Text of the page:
Sunny Side Up: The true goal of mindful living – learning to live in the present

It is to learn to live in the present, not in fear of the future or mired in the past. Photo: TNS

When I was learning how to be mindful during stays at a Buddhist monastery, I was really working to avoid painful experiences. Turning up at the gates outside the Amaravati Buddhist Monastery in England, I thought to myself, “Here’s where I can learn to be peaceful and content, joyful and compassionate.”

On reflection, I had similar misguided notions when I first took a karate class. I thought I’d soon learn to fly through the air like Bruce Lee, but in reality I spent much of the first year learning not to trip over my own feet.

And so it was with my experience living mindfully in a serene setting. In one talk I attended, the monk spoke about love and loss, and how we’re bound to lose everything and everyone we love. This is the nature of life, he said. So much for feeling joyful. But then he spoke about how the nature of loss, when properly understood, leads us to open up more to those we love, to embrace new experiences, and even find meaning in the aftermath of loss, which tends to feel cruel and unfair.

Over the years, I began to realise that being mindful was not – contrary to belief – about relaxing, being happy and feeling joyful. These can be byproducts of the practice but they’re not goals to be attained.

Mindfulness is, instead, to develop what I call a “conscientious awareness” of our experiences and the reality of where we’re all ultimately headed.

Rather than being a morbid reflection (as I first believed), it deepens our appreciation of life. We savour more and our minds begin to cherish time spent with loved ones. With the awareness that “This too shall pass”, we give more of ourselves to the people and experiences that matter in the moment. Everything else can wait.

I recently read a post on social media that said, “Say ‘yes’ to positivity – leave no room for negativity”. In other words, ignore and suppress anything that’s uncomfortable and focus only on what feels good. There are several problems with this message.

Let’s imagine that I’m holding a device in my hand with a big red button on top. If you choose to press it, it’s guaranteed to rid you of fear, anxiety and sadness, and any other kind of unpleasantness. But there’s one condition: If you press the button, it will rid you not only of the unpleasant feelings we tend to label as “negative” but will also rob you of the ability to relate to the people you love the most and everyone else.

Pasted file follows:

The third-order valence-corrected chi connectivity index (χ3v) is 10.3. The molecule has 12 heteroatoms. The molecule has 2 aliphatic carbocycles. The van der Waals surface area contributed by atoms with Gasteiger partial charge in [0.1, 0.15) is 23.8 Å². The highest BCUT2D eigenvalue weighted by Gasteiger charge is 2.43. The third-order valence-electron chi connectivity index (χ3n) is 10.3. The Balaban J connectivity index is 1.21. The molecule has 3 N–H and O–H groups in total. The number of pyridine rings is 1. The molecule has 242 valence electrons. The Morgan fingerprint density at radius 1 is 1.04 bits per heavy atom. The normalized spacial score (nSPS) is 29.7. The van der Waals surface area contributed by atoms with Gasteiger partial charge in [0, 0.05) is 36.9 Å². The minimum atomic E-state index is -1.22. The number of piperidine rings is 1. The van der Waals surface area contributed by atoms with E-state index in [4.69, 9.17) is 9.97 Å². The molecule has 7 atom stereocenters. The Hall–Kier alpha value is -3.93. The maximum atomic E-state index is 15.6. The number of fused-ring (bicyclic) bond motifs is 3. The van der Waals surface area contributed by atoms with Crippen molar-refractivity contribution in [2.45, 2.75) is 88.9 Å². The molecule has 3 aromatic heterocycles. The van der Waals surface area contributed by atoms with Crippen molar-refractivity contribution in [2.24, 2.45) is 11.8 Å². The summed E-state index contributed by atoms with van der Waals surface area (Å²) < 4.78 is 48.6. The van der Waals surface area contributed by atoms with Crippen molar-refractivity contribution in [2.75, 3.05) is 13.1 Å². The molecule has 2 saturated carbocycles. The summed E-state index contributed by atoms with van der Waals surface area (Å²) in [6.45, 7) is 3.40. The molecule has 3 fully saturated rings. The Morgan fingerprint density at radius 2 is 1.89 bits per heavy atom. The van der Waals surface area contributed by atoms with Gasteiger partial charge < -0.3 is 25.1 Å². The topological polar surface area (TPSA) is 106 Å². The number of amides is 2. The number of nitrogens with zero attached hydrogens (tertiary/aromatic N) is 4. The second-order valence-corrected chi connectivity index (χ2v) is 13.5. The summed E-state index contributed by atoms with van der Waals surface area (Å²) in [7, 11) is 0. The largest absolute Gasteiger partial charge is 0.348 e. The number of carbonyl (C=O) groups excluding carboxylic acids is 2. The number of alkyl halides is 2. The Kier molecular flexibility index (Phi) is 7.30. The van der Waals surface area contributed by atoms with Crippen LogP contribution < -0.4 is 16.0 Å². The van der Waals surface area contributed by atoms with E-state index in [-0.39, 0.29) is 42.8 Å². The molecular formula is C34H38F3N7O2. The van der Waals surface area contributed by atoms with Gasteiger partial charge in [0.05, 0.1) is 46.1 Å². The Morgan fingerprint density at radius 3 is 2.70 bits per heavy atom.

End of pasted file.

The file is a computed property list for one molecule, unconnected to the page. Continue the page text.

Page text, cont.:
When your child is heartbroken, you won’t be able to help them, because you can’t recollect what it feels like to be sad. When a close friend calls you up in a state of panic, you won’t feel any empathy because you’ll have no idea what it means to be afraid. Knowing that you’ll lose the ability to connect and relate to others, would you still choose to press the big red button?

Clients I’ve worked with have always said “no” at the end of this thought experiment. Some recoil at the thought – “There’s no way I’d want to get rid of those feelings and emotions.” And yet, we’ve all received the message, time and time again, to say “yes” to positivity and leave no room for negativity

The irony is that, when we open up to the very feelings we try to avoid, such as loss, the more we feel feelings of love, connectedness and presence with others. When we cling to our fear of loss, it shuts us off to the love that we later wish we’d shown more of while we had the chance.

In other words, suppressing painful feelings that love will eventually bring means closing ourselves off to love altogether. This coping strategy is protective in nature, but it’s also what leads us to feelings of isolation and loneliness.

The talk on love and loss from the Buddhist monk wasn’t meant as a pessimistic commentary on life. Instead, it was a call to cultivate, through mindfulness, an appreciation of what and who we have in our lives while we have those blessings, knowing that they’re not going to last forever. We miss out on enjoying what we have right here in the present moment when we allow our minds to fixate on what’s yet to come. Fear of loss is always rooted in the future

We’re all in a hurry to avoid, ignore or distract ourselves from whatever we feel is uncomfortable and unpleasant. We become so busy in these pursuits that we lose sight of what really matters. For this reason, spiritual teachers and writers encourage us to slow down, open up, and experience life as it is, not as the fantasy we would like it to be.

As the late novelist Terry Pratchett wrote, “It is said that your life flashes before your eyes just before you die. That is true, it’s called Life.”

Sunny Side Up columnist Sandy Clarke has long held an interest in emotions, mental health, mindfulness and meditation. He believes the more we understand ourselves and each other, the better societies we can create. If you have any questions or comments, email The views expressed here are entirely the writer's own.

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